|Publication number||US20030202480 A1|
|Application number||US 10/136,882|
|Publication date||Oct 30, 2003|
|Filing date||Apr 30, 2002|
|Priority date||Apr 30, 2002|
|Also published as||EP1499986A1, EP1499986A4, US7283469, WO2003094008A1|
|Publication number||10136882, 136882, US 2003/0202480 A1, US 2003/202480 A1, US 20030202480 A1, US 20030202480A1, US 2003202480 A1, US 2003202480A1, US-A1-20030202480, US-A1-2003202480, US2003/0202480A1, US2003/202480A1, US20030202480 A1, US20030202480A1, US2003202480 A1, US2003202480A1|
|Original Assignee||Swami Yogesh Prem|
|Export Citation||BiBTeX, EndNote, RefMan|
|Patent Citations (5), Referenced by (39), Classifications (26), Legal Events (4)|
|External Links: USPTO, USPTO Assignment, Espacenet|
 The invention relates generally to employing a packet-based protocol to transmit data, and more particularly to improving the throughput and efficiency of packets transmitted over a wireless network with a packet-based protocol.
 The Internet is arranged so that a computing device can have a unique name or address by which it can be identified. When data is transmitted over the Internet between computing devices, it is generally broken down into smaller groupings called “packets”. In addition to the data which is being transmitted, the packets will normally include important transmission information such as the sender's identity or Internet Packet Address (IP Address), the addressee or intended recipient's IP Address, the actual data (or data request), and so on.
 Each packet transmitted from a user's computing device will typically travel through several network devices such as hubs, switches, and routers. If a user's computing device is part of a local area network, the packet will generally travel along a cable until it arrives at a hub to which the cable is connected. The hub or “repeater” as it is sometimes called, will retransmit the packet to another network device (such as a switch) until the packet reaches a router. The router examines the information transmitted with the packet and determines the best way for it to get to its destination.
 Once the router has determined how the packet is to be sent, it selects another router at some other location and transmits the message to the router in the direction the packet is intended to travel. For example, if the message is going from New York to California, the router might send the packet to a router located in an intermediate city such as Chicago along a high speed communication channel. Once there, another router will determine a subsequent router to which the packet will be sent next. In this way, the packet is transmitted from router to router until the packet has nearly reached its destination.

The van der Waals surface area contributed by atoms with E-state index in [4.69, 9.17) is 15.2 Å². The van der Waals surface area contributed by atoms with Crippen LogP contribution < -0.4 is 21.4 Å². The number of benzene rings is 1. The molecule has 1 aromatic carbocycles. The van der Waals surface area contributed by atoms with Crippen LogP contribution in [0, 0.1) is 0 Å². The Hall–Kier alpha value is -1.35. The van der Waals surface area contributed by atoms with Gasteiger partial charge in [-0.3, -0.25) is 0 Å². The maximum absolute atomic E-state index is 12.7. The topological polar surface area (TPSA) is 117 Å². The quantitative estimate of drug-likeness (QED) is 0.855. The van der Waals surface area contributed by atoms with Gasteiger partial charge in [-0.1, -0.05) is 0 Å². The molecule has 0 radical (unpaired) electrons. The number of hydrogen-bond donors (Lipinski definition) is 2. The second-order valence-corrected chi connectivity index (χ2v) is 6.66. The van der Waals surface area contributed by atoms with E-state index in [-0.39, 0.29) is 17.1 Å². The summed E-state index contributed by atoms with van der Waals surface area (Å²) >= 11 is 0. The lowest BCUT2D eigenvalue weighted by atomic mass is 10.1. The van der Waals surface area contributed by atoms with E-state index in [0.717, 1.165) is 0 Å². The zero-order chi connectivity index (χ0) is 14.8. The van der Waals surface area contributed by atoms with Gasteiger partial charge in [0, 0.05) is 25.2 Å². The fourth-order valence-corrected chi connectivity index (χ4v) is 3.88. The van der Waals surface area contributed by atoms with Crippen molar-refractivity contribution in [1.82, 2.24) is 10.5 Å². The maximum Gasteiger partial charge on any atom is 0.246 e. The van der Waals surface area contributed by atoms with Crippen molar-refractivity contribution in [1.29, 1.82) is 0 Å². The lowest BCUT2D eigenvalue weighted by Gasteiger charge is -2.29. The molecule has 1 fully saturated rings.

When the packet is near to its destination, it is eventually passed to a local hub, which retransmits the message to its intended recipient computing device. The recipient computing device then reassembles the packet with other parts of the original message to create the complete set of transmitted data. However, when a particular network device reaches maximum capacity due to some overload condition, packets are typically dropped by the network device, i.e., the packets are discarded and not forwarded to their destination.
 In wireless networks, communicated data packets are typically queued up at a link (network device) in a channel established between a sender and a destination when there is a loss of connectivity. Bad channel conditions, such as cellular reselection, cellular hand offs and General Packet Radio Service (GPRS) suspend resume mechanisms, can cause a channel to lose connectivity for a significant period of time. However, once connectivity is re-established and the channel is ready for transmission again, the queued up data packets at the network device are transmitted normally over the wireless network towards their destination.
 Typically, most network devices in a channel established in a wireless network can queue up communicated data packets, e.g., mobile devices, base stations and routers. Unfortunately, this type of link behavior can cause problems with packet based protocols such as Transmission Control Protocol (TCP) and Stream Control Transmission Protocol (SCTP). For more detailed information regarding these protocols see Request For Comments (RFC) 2018, 2581, 2883, 2960, and 2988, which are herein incorporated by reference.
 The TCP and SCTP protocols are designed to guarantee delivery of data packets and also guarantee that the packets will be delivered in the same order in which they were sent. When a sender employing either of these protocols does not receive an acknowledgement for a particular packet after a round trip timeout (RTO) has expired, the protocol will undergo a slow start mechanism whereby its congestion window is reduced to one packet. Also, the protocol makes the assumption that all data packets (or their acknowledgements) during the RTO period of time were lost. To recover from this perceived “loss of packets” and to avoid further congestion in the network, the protocol will slow start by resending the first unacknowledged data packet over the network towards the destination.